The locus of fear in Japan has shifted from the Fukushima Daiichi plant (although smoke was seen coming from Unit #3 today) to the produce and other food products coming out of the region. The FDA has banned the imports of milk and fresh produce from around the stricken nuclear power plant, which seems sensible. Japanese officials already stopped the sale of such items from the four prefectures around Fukushima, and actually harvesting food and bringing it to market in these hard-hit areas is next to impossible. But if radiation has leaked into the water table, we have a whole new problem.

Radiation has seeped into vegetables, raw milk, the water supply and seawater since a magnitude-9 quake and killer tsunami crippled the Fukushima Dai-ichi power plant nearly two weeks ago.

Concerns about food safety spread Wednesday to Tokyo after officials said tap water showed elevated levels: 210 becquerels per liter of iodine-131 — more than twice the recommended limit of 100 becquerels per liter for infants. The recommended limit for adults is 300 becquerels.

“It is really scary. It is like a vicious negative spiral from the nuclear disaster,” said Etsuko Nomura, a mother of two young children ages 2 and 5. “We have contaminated milk and vegetables, and now tap water in Tokyo, and I’m wondering what’s next.”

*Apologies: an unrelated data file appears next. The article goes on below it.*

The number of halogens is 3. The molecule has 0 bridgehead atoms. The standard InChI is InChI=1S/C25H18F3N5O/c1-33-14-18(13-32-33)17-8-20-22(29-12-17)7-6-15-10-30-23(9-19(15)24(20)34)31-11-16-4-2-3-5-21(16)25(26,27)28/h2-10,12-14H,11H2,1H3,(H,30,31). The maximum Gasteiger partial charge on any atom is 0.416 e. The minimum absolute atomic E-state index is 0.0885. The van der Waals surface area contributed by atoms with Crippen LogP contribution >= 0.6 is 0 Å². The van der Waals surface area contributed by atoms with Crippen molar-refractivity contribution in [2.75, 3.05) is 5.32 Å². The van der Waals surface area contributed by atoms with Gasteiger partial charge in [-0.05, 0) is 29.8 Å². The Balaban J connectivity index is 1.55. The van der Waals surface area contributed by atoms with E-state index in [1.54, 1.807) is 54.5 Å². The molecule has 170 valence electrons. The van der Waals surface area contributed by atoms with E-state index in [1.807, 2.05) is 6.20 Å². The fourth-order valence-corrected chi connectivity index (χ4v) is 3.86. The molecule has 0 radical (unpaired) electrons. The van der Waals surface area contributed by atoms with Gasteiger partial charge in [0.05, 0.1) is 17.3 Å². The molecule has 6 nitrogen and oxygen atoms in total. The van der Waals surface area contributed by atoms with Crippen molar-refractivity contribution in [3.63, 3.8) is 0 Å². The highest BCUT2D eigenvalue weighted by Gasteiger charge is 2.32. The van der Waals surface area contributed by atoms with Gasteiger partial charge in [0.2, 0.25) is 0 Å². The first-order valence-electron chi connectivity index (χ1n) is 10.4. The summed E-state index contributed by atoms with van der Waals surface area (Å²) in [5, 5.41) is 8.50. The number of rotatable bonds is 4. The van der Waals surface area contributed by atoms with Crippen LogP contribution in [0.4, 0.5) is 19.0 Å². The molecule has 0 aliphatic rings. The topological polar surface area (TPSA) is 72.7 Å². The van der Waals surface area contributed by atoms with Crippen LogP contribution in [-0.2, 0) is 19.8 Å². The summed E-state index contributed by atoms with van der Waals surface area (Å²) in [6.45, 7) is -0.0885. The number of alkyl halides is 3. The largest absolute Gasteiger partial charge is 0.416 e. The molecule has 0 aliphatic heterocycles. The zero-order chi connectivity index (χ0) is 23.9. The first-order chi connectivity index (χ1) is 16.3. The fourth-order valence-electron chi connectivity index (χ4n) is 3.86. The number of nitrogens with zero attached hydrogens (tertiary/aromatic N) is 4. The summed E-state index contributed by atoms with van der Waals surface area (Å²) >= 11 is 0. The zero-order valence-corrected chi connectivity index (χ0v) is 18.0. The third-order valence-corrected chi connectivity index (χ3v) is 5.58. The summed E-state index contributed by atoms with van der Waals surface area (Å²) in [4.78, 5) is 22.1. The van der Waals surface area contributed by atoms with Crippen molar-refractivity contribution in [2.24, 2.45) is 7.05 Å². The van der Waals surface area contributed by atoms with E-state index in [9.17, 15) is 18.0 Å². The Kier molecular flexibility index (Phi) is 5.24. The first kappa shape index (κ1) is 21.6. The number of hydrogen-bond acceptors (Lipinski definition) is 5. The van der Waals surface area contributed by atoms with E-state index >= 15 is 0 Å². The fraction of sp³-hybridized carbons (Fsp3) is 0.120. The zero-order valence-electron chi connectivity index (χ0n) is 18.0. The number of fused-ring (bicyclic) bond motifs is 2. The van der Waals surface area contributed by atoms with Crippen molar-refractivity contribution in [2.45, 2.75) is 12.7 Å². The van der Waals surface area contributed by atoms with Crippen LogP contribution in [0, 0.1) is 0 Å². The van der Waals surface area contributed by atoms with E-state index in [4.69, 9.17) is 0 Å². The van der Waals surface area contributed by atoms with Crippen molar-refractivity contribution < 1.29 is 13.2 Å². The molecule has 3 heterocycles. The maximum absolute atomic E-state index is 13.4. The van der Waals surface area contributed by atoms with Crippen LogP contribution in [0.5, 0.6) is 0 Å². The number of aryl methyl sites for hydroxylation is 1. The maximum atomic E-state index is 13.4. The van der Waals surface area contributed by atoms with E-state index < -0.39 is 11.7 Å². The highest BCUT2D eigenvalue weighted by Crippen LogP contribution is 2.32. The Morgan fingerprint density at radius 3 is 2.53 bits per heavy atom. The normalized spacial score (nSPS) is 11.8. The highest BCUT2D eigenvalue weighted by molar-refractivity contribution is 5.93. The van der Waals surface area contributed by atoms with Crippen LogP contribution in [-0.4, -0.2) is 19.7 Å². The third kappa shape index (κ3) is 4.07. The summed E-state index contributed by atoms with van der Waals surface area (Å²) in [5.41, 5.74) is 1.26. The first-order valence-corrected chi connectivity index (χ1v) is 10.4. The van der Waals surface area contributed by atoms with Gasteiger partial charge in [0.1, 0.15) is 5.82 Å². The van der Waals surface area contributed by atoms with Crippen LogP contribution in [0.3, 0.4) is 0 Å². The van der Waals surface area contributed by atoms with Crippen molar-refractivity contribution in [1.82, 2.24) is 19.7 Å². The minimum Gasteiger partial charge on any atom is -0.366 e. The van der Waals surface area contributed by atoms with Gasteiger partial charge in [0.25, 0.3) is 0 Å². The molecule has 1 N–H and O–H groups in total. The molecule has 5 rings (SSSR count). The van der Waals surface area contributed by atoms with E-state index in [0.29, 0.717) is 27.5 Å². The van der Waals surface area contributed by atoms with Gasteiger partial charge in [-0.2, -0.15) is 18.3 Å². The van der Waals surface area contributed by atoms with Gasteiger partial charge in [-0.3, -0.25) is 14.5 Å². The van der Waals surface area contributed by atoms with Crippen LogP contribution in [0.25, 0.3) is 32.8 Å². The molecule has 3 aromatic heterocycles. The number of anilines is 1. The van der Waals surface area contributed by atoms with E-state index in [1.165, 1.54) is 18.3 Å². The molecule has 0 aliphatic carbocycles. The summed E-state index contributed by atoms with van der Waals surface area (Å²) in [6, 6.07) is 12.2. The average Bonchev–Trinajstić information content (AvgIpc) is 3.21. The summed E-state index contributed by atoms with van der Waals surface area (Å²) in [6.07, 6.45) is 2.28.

This is the first time I’ve seen Japanese officials admit that any radiation existed above recommended levels, if only for infants. Older children and adults are supposedly OK. In fact, they’re still trying to say that any water consumed prior to this point by babies is fine. But they are cautioning against it now because of the presence of cancer-causing radioactive iodine. And that’s in Tokyo – 150 miles from Fukushima.

One doctor called this a psychosocial problem rather than a medical one, that the stress from drinking radioactive water is more dangerous than the water. But that’s only at this time. Only today are officials saying that the water is unsafe for toddlers. Does that hold? Once radioactivity has reached the water supply, aren’t we destined for more trouble?

Maybe the radioactivity lowers in the coming days. But given the different facets of this disaster, I certainly understand why support for nuclear power would plummet. And all the reassuring statements in the world are not likely to change that.